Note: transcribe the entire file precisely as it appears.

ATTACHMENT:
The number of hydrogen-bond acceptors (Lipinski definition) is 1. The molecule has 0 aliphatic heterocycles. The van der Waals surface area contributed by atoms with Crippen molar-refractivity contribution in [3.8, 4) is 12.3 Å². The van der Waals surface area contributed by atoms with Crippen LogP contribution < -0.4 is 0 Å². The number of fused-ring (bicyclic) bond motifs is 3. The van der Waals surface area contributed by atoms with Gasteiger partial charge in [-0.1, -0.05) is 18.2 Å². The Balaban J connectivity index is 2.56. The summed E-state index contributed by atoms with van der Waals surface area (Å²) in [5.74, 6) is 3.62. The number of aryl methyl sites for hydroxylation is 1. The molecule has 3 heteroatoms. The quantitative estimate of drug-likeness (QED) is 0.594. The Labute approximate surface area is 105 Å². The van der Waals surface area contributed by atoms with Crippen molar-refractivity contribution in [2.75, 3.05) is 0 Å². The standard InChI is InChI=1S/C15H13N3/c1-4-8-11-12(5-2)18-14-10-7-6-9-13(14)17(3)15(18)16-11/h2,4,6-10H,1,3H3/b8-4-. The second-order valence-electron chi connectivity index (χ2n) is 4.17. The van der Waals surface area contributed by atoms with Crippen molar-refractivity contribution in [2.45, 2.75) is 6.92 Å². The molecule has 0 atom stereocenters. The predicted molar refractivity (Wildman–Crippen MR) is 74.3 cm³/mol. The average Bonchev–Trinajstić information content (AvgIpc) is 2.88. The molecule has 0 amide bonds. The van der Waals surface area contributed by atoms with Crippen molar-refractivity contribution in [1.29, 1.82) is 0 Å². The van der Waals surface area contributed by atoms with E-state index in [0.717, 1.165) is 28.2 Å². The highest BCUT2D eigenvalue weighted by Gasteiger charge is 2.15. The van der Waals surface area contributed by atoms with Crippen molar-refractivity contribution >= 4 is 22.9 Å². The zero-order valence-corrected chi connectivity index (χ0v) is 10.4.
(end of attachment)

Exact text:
The number of hydrogen-bond acceptors (Lipinski definition) is 1. The molecule has 0 aliphatic heterocycles. The van der Waals surface area contributed by atoms with Crippen molar-refractivity contribution in [3.8, 4) is 12.3 Å². The van der Waals surface area contributed by atoms with Crippen LogP contribution < -0.4 is 0 Å². The number of fused-ring (bicyclic) bond motifs is 3. The van der Waals surface area contributed by atoms with Gasteiger partial charge in [-0.1, -0.05) is 18.2 Å². The Balaban J connectivity index is 2.56. The summed E-state index contributed by atoms with van der Waals surface area (Å²) in [5.74, 6) is 3.62. The number of aryl methyl sites for hydroxylation is 1. The molecule has 3 heteroatoms. The quantitative estimate of drug-likeness (QED) is 0.594. The Labute approximate surface area is 105 Å². The van der Waals surface area contributed by atoms with Crippen molar-refractivity contribution in [2.75, 3.05) is 0 Å². The standard InChI is InChI=1S/C15H13N3/c1-4-8-11-12(5-2)18-14-10-7-6-9-13(14)17(3)15(18)16-11/h2,4,6-10H,1,3H3/b8-4-. The second-order valence-electron chi connectivity index (χ2n) is 4.17. The van der Waals surface area contributed by atoms with Crippen molar-refractivity contribution in [2.45, 2.75) is 6.92 Å². The molecule has 0 atom stereocenters. The predicted molar refractivity (Wildman–Crippen MR) is 74.3 cm³/mol. The average Bonchev–Trinajstić information content (AvgIpc) is 2.88. The molecule has 0 amide bonds. The van der Waals surface area contributed by atoms with Crippen molar-refractivity contribution in [1.29, 1.82) is 0 Å². The van der Waals surface area contributed by atoms with E-state index in [0.717, 1.165) is 28.2 Å². The highest BCUT2D eigenvalue weighted by Gasteiger charge is 2.15. The van der Waals surface area contributed by atoms with Crippen molar-refractivity contribution >= 4 is 22.9 Å². The zero-order valence-corrected chi connectivity index (χ0v) is 10.4.